The Musée d’Orsay Has Apologized After Museum Staff Reprimanded a Female Visitor for Her ‘Indecent’ Attire. (It Was a Dress)

The woman has shared an account of how four staff members tried to bar her from entering the institution because of her low neckline.

People queue outside the Orsay museum on its reopening day, on June 23, 2020. Photo by THOMAS COEX/AFP via Getty Images.
People queue outside the Orsay museum on its reopening day, on June 23, 2020. Photo by THOMAS COEX/AFP via Getty Images.

The Musée d’Orsay in Paris is under a firestorm of criticism after a young woman penned a shocking open letter to the institution describing how museum staff sexually discriminated against her earlier this week. The letter describes how four museum employees barred her from accessing the museum on Tuesday, September 8, until she agreed to cover up her cleavage.

After the letter, written by a user named Jeanne, was shared widely on Twitter—along with a photo of her outfit taken by her friend—the museum acknowledged the incident in its own tweet. “We have become aware of an incident that occurred with a female visitor during her entry to the Musée d’Orsay,” it wrote. “We deeply regret this and offer our apologies to the concerned person, who we are contacting.”

In the open letter, the young woman describes how she visited the museum on a hot day, and was told before entering that her attire was unacceptable. The issue escalated as three other members of staff including a security guard explained that what she is wearing—a dress with a plunging neckline—was against the museum’s rules.

Stunned, Jeanne writes that when she asked what rules they were referring to, pointing out that she was neither breaking the displayed sanitary rules nor security regulations, she was told to “calm down.” The employees continued to insist that “the rules are the rules,” and demanded that she put her jacket on before entering the museum.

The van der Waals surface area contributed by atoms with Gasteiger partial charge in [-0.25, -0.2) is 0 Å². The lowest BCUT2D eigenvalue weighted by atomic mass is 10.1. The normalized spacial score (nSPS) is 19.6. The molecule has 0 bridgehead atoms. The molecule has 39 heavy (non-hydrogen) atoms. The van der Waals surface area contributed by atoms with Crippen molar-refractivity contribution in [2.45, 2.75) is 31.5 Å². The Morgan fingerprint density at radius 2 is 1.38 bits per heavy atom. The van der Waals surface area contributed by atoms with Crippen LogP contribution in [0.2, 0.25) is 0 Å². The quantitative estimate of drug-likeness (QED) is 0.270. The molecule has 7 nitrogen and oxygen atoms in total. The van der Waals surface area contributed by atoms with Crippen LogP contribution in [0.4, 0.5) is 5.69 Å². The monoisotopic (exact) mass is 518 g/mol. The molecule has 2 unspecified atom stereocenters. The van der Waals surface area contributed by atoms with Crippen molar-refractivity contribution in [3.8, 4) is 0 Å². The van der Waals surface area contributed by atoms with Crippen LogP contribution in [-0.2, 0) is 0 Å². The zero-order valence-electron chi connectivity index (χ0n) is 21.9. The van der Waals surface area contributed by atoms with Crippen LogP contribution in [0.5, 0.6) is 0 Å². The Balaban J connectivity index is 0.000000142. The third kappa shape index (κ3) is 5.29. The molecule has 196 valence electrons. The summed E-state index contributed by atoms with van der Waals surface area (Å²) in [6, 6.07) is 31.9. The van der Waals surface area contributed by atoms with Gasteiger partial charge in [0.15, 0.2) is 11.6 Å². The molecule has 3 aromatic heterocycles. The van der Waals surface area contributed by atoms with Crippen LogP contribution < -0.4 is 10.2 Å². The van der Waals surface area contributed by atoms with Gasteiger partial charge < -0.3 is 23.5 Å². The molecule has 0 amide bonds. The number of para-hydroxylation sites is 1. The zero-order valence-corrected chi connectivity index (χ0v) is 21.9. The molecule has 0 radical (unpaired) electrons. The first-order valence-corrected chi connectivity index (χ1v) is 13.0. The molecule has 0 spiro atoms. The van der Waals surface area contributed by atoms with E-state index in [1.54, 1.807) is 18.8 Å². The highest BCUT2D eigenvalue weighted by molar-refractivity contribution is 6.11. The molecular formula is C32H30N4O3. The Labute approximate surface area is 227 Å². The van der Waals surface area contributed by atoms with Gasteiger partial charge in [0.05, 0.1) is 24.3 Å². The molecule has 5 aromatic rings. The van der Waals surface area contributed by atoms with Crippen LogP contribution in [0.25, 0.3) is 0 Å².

Despite feeling “humiliated” and “defeated” by this treatment, Jeanne explains that she decided to comply because she wanted to visit the museum.

“I ask myself if the employees who wanted to block me from entering knew to what point they had sexualized me, had followed a sexist order, and whether when they go home in the evening they will think it was within their rights to disrespect mine,” Jeanne writes. “I question the logic with which the representatives of a national museum could bar access to knowledge and culture on the basis of an arbitrary judgement about whether the appearance of another person is decent.”

Visitors look at Gustave Courbet' s painting The Origin of the World as they visit the Orsay museum on its reopening day, on June 23, 2020. Photo by THOMAS COEX/AFP via Getty Images.

Visitors look at Gustave Courbet’ s painting The Origin of the World as they visit the Orsay museum on its reopening day, on June 23, 2020. Photo by THOMAS COEX/AFP via Getty Images.

The online response to both the incident and the museum’s ensuing apology has been highly critical. Commenters quickly pointed out that the museum’s tweeted apology failed to take accountability for the incident, which it only alluded to vaguely. Users are asking the museum what consequences there have been for the employees concerned, and how it plans to prevent further incidents of sexual discrimination going forward.

Others have made a game of sharing images of the many artworks depicting naked women inside the museum. Manet’s Olympia, and Gustav Courbet’s The Origin of the World, are among the collections. Many also weighed in on what they see as a symptom of a gradual erosion of France’s once-liberal body culture.

Finally, some users have also been sharing their own experiences of the “boorish” behavior of the museum’s staff. “Discrimination seems to be a hobby of yours,” one user wrote. “Perhaps you should do something other than post poor excuses on Twitter.” Representatives of the Musée d’Orsay did not respond to Artnet News’s repeated requests for comment.


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